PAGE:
Do What You’re Good At (and ride!)

Focus on Mastering..

Many people focus so much time on getting better at something they aren’t naturally good at.  That’s what I’d call a waste.

If you never grew up snowboarding… you’ll never appreciate it.


Growing up I knew that I was really good at certain things, but very bad at other things.  I was good with my mouth (not that way!) because I could convince others to do things for me.

I realized I could get out of trouble easily and found myself getting into situations purposely because I could talk my way out.  My brother didn’t have the same set of skills.  He was good with his hands.

My brother could fix anything.  Him and my father connected very well because they both liked to fix things.  My father and I didn’t connect much at all.  In fact, I didn’t even get along well with my dad.  That relationship transformed my life and instead of skiing like the rest of my family was… I became a snowboarder.

My point is that you shouldn’t do things you’re not good at.  You should only do things that you’re good at naturally and master those things.

Quick Story about Mastering..

My family was over the house the other day because we have the holidays approaching.  My fridge broken the week before.  A broken refrigerator before the holidays can do some real damage.  We take our kitchen appliances for granted sometimes and without my refrigerator working I was about to be in some trouble.  So I called up this Appliance Repair Service in Norwalk to see if they could head over to my home and get my refrigerator fixed.  Sure enough a repair technician was on his way to my home in a jiffy.  The repair costed $215 and was done in about an hour.  It was rather a quick service visit, but all I cared about is that my refrigerator was fixed.  No more broken fridge spoiling my holiday meals!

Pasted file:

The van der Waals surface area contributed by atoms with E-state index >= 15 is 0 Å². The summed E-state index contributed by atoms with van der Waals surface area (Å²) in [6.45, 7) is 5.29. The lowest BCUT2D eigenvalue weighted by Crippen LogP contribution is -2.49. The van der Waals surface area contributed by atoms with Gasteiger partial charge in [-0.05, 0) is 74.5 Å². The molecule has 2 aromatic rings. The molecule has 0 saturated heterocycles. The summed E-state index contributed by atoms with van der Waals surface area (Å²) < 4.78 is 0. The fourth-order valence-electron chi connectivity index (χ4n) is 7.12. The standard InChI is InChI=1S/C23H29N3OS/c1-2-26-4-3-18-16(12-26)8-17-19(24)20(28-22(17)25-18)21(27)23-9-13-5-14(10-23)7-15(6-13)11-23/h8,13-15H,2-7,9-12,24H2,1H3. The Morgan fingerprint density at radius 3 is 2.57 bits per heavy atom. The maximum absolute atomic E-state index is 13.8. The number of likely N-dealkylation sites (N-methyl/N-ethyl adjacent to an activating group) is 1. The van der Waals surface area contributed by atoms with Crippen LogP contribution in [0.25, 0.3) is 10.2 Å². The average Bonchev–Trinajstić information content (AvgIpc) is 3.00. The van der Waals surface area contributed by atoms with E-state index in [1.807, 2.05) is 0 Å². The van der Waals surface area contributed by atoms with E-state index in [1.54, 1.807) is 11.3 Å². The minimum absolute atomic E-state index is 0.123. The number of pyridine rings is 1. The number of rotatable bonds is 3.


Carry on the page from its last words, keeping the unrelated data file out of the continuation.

My family found out about this recent repair I had paid for and immediately exclaimed “Why didn’t you try to repair it yourself?  You could have saved yourself $215!  That’s a a lot of money!”  They had a good point, but not a great point.  The great point would have been the fact that I would have to spend hours of my time to learn how to repair an appliance in the first place.

Those hours would have been spent in a much better way by working on my sales skills or getting on the phone with some clientele.  In my last post I talked about how expensive snowboarding is, but what’s even more expensive is wasting your time doing things that you’re not amazing at!

Hone your skill set.  Keep your skill set small and focused and you shall grow.